Your proviso "solid" wall would be correct but most walls will have a few features like window frames, or encased wiring, or downspouts, besides decks &amp railings sticking out from a wall, all of which wisteria would love to rip through if allowed to grow wild. If the wall is not solid, but made or real or aluminum siding, Wisteria can pry that loose not by rooting but by inserting parts of young branchings into every opening, overlap, or crack, then fattening & extending. Wisteria roots can also cause foundation damage, though no more so than any other gigantic vine or tree planted right up against a foundation.
Many other vines such as climbing hydrangea adhere to & discolor walls but do them no injury if its a solid wall, but any kind of composit wall with siding or shingles will get parts of the wall pried off when vines work their way into every access point or crack. Many clinging vines such as boston ivy are supposed to be harmless to properly made & sealed & uncracked brick or masonry walls, but the same vines cause damage to woodframe houses if only by holding moisture forever against the house, causing wood to rot, & hiding the presence of carpenter ants or fungus, besides lifting siding.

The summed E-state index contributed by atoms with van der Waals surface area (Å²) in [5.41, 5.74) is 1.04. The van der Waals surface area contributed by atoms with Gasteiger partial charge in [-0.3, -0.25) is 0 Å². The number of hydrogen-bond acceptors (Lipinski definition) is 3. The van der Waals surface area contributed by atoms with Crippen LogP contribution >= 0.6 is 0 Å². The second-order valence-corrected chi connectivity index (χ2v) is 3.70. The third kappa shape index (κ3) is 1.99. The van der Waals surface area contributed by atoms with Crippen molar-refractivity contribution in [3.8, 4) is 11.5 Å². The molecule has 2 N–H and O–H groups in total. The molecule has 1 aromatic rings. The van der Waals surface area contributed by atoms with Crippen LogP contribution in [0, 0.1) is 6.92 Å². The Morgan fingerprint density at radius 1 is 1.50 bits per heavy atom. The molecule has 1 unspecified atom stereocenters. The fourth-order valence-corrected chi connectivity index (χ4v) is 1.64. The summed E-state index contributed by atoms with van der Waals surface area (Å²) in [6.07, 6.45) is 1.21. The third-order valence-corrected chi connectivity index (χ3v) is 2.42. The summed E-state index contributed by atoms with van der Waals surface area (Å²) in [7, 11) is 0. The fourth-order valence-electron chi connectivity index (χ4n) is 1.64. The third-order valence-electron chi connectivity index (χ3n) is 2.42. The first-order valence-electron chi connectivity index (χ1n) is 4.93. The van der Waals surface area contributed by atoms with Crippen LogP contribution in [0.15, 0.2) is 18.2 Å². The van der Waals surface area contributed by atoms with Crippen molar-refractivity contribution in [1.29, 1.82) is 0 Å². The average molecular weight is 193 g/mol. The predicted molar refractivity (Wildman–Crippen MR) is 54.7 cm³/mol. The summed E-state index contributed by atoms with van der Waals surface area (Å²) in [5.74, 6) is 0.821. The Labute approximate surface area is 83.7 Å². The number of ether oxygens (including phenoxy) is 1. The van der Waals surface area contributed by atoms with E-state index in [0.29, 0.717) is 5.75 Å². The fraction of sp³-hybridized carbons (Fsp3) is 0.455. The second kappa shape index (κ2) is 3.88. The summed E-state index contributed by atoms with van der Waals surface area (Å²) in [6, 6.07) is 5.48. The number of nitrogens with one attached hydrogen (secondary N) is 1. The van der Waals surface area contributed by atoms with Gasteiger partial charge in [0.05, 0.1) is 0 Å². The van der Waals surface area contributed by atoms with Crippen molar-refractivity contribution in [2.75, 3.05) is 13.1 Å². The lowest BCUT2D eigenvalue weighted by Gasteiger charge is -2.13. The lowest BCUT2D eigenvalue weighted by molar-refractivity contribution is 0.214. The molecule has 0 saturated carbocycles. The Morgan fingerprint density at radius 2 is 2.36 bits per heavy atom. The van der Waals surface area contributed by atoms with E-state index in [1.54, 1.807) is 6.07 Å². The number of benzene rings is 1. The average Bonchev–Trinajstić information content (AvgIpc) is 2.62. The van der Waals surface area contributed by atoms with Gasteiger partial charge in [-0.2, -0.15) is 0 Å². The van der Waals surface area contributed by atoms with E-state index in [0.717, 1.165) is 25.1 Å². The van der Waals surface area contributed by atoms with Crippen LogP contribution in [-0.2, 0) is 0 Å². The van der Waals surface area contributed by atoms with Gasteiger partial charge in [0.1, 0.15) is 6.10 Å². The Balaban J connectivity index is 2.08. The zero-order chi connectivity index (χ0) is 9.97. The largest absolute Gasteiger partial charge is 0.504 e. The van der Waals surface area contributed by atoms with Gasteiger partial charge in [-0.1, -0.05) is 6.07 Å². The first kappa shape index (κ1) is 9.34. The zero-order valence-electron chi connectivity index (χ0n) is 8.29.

-paghat the ratgirl
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Bummer. I have a house on a slope, which means that the basement has a walkout, and the ground floor is about 8 feet above the ground in the backyard. There is a deck off the first floor in the back that is thus up fairly high, with a large area of ground shaded and covered by it. I was planning on enclosing it, as a place to store my lawnmower and such, with a wood lattice and planting maypops and clematis.
Is this a bad idea?
billo
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Oliver) wrote:

I can't imagine maypops & (deciduous) clematis ever being a problem, though they may not be compatible vines given that maypops/passion vines don't want to be watered, & clematis do.
-paggers
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I don't think that will be a problem -- one side of the house is dry and the other is wet. I figured I'd let them fight it out.
billo
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from snipped-for-privacy@netscape.net (paghat) contains these words:

Clematis montana might; it can get immensely heavy and the weight is all carried on the structure it's climbing. The expansion of its trunks/arms in small spaces can cause trouble. I had a lovely one (Elizabeth) on the front of our stone-built house, but one day John opened a cupboard door in the bedroom to find the clematis reaching out to grab him. 30 ft high, it had sneaked in through a tiny slit between the roof slates, then through the roof boards beneath the slates. Then it crossed a large attic, and came through a hairline crack in a wall into the back of the cupboard.